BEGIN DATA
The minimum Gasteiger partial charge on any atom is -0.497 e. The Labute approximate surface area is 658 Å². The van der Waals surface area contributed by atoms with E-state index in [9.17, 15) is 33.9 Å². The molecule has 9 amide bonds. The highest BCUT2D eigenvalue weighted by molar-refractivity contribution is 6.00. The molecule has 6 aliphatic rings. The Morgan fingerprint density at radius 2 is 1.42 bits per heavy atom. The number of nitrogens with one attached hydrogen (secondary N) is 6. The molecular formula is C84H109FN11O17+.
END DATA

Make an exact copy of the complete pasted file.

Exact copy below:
The minimum Gasteiger partial charge on any atom is -0.497 e. The Labute approximate surface area is 658 Å². The van der Waals surface area contributed by atoms with E-state index in [9.17, 15) is 33.9 Å². The molecule has 9 amide bonds. The highest BCUT2D eigenvalue weighted by molar-refractivity contribution is 6.00. The molecule has 6 aliphatic rings. The Morgan fingerprint density at radius 2 is 1.42 bits per heavy atom. The number of nitrogens with one attached hydrogen (secondary N) is 6. The molecular formula is C84H109FN11O17+.